An intro video to Ruby constants their enforcement pitfalls and how to fix them and why you should care in your code.

In computer programming, a constant is a value that cannot be altered by the program during normal execution, i.e., the value is constant. - Wikipedia

This is what happens in Ruby when redefining a constant with another object.

A_CONST = :first_value 
A_CONST = :new_value 

It outputs a warning.

warning: already initialized constant A_CONST

If you’re not paying attention to warnings in Ruby then enforcing constants is not possible. I would recommend that you listen to this warning and fix them when they come up.

If the constant is attempted to be reassigned dynamically for example with a method this is not just a warning, but a syntax error.

def hello
  A_CONST = 2
SyntaxError: dynamic constant assignment

It can still be done dynamically it just needs different syntax, but this will also produce a runtime warning.

Object.const_set(:A_CONST, 3)
warning: already initialized constant A_CONST
warning: previous definition of A_CONST was here

When Warnings Are Not Enough

COMPANY_OWNER = "Dustin Zeisler"

What happens when some code is written while not paying attention and does a destructive action on the String?

COMPANY_OWNER.gsub!("i", "")
#=> "Dustn Zesler"
#=> "Dustn Zesler"

The String object is still technically the same object, so no Ruby warnings will happen. This does not meet the expectation of what a constant value should be. Is there anything that we can do about it? Glad you asked this is where #freeze comes in.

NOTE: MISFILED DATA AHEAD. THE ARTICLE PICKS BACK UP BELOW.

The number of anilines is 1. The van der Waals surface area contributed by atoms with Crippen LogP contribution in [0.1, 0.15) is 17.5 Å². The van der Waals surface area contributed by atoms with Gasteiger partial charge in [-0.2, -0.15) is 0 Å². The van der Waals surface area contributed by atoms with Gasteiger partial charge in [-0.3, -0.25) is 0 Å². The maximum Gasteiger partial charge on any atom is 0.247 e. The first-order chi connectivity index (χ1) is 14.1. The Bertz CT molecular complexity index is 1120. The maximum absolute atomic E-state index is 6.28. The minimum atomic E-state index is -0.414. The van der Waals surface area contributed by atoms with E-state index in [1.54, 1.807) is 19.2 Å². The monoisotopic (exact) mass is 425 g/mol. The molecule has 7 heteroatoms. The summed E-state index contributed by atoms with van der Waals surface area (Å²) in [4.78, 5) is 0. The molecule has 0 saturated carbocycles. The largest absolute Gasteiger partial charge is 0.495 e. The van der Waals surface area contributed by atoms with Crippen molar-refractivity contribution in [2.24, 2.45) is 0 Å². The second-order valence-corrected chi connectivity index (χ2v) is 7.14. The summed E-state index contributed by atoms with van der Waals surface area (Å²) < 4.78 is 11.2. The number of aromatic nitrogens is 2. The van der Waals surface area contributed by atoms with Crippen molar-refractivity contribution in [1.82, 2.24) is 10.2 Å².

COMPANY_OWNER = "Dustin Zeisler".freeze

#=> true

COMPANY_OWNER.gsub!("i", "")
RuntimeError: can't modify frozen String

If this is not a common mistake you feel you are going to make it also has performance improvements, see

Note: Alternative for String#freeze

With the release of Ruby 2.3, strings can be frozen by default without the use of #freeze. By adding the following magic comment at the top of a file all string literals will default to frozen.

# frozen_string_literal: true

Other common mutable objects in Ruby are Hash and Array. If these objects are being set as a constant I would recommend also freezing them.

There is no built-in way to unfreeze an object, but if you really want to here is a StackOverflow post on how to do it.

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